Around the Island

A balancing act at Mashomack: Successfully managing changes for the better

When most of Shelter island went into lockdown 15 months ago to protect against the spread of the COVID-19 virus, one Island institution expanded its hours of operation.

With churches, school (for a while), the FIT Center, the Legion hall and most shops and restaurants closed, Mashomack Preserve was open to the public from dawn to dusk. And rules were changed to have the Preserve open seven days a week, which in the past had only been during July and August.

As Jeremy Samuelson, the Preserve’s director, told the Reporter this week, “The big-picture question we had to try and answer when COVID happened was: ‘What are we trying to accomplish? How do we tread lightly to protect what we have in such a way that we can do something for our community? How do we balance the resources we’re charged with caring for and provide people with appropriate access?’”

Mashomack’s more than 10 miles of coastline and 2,350 acres of meadows, deep woods, creeks, marshes and streams is one of the great natural resources for the region. Always a place to find solace from the stresses of the modern world, Mashomack became even more so during the bleak months of the pandemic. It’s why, Mr. Samuleson said, the hours were expanded and the preserve was open every day. And now, even with COVID contagion rates dropping, the schedule will remain the same, dawn to dusk, seven days a week.

Other significant changes have been instituted this spring. The trail network has been expanded, with a new coastal trail added, with updated signage and maps to help visitors navigate the Preserve with greater ease. Some of the trails have been routed away from places that regularly flood due to sea-level rise and “marsh migration,” Mr. Samuleson said.

A striking example of climate change is that Mashomack employees found that one trail that floods seasonally every year was “flooding at a rate rarely exceeded in 40 years,” Mr. Samuelson said.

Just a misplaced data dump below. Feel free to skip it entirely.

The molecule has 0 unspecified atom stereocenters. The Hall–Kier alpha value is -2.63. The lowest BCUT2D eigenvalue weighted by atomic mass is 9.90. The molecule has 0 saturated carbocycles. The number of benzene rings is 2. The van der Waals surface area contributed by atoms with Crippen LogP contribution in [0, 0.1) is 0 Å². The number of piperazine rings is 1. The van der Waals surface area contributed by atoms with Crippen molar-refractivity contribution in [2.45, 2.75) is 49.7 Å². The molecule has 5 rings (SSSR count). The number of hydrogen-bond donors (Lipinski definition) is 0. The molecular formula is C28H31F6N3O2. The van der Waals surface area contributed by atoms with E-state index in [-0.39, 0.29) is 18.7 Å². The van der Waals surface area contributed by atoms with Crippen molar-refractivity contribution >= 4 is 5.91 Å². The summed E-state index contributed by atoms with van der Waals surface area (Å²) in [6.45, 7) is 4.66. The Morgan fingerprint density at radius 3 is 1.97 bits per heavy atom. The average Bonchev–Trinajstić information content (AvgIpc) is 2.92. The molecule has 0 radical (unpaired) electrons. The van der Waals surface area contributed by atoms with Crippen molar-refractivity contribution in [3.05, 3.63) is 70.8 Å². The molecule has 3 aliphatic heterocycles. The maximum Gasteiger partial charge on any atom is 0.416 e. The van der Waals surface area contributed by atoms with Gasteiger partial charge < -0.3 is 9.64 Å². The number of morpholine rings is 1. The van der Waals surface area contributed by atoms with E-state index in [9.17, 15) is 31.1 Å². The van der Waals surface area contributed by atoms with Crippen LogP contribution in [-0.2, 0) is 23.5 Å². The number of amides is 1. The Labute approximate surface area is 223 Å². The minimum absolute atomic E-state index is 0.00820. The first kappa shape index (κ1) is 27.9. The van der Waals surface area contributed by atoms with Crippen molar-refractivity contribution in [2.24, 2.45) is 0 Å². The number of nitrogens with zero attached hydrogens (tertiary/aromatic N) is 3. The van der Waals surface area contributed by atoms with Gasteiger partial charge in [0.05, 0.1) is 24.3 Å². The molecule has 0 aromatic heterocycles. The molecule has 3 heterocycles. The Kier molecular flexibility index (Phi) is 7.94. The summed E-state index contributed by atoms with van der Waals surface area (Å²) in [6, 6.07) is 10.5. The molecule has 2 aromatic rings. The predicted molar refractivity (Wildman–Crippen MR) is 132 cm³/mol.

Educational outreach — always one of the driving forces of the Preserve’s mission, including the Reporter column, “Mashomack Musings” — is involving young people and children even more this spring, the director said. He cited one example as the process of re-routing of trails. “Rather than just do it,” Mr. Samuleson said, “and put up new signs, we’ve made this a curriculum we’re working with kids and school groups to come here and say to them, ‘You live in a coastal community, these are challenges we’re all going to have to face over the next bunch of decades. So let’s use this as an opportunity to talk about how we can make better decisions.’”

Other changes for the better this spring are improvements to the parking area and updated septic systems were made to the onsite treatment centers.

And runners are now taking on the winding, dipping, challenging and beautiful trails. “We’re rolling it out on a trial basis,” Mr. Samuelson said, again speaking of always being aware of balancing visitors’ enjoyment with keeping Mashomack as pristine as possible.

“We don’t want an overwhelming use by runners,” he added. “We’re reaching out to running groups and asking that runners run in groups of a maximum of three.”

Another policy change is that hiking will be allowed along select areas of the beach for the first time.

Noting the purpose of the new access, Mr. Samuleson imagined “a family getting in their car, they’ve come from the other side of Long Island or Nassau County and they’re going to spend the day with us. Are we really going to tell them, ‘Thank you for coming all the way here, now please don’t go for a walk on the beach?’ That’s not realistic. I’m not sure it gives that family the respite it’s looking for.”

Careful consideration was given again, he said, to balancing the protection of Mashomack with safety for visitors and close access to the beauty that surrounds them. More changes might be coming this fall, Mr. Samuleson said, with a “longer, more adventurous coastal loop. Our goal is to welcome visitors from the Island and elsewhere in a way that allows them to spend time in nature and learn about this place.”

(Credit: Don Bindler)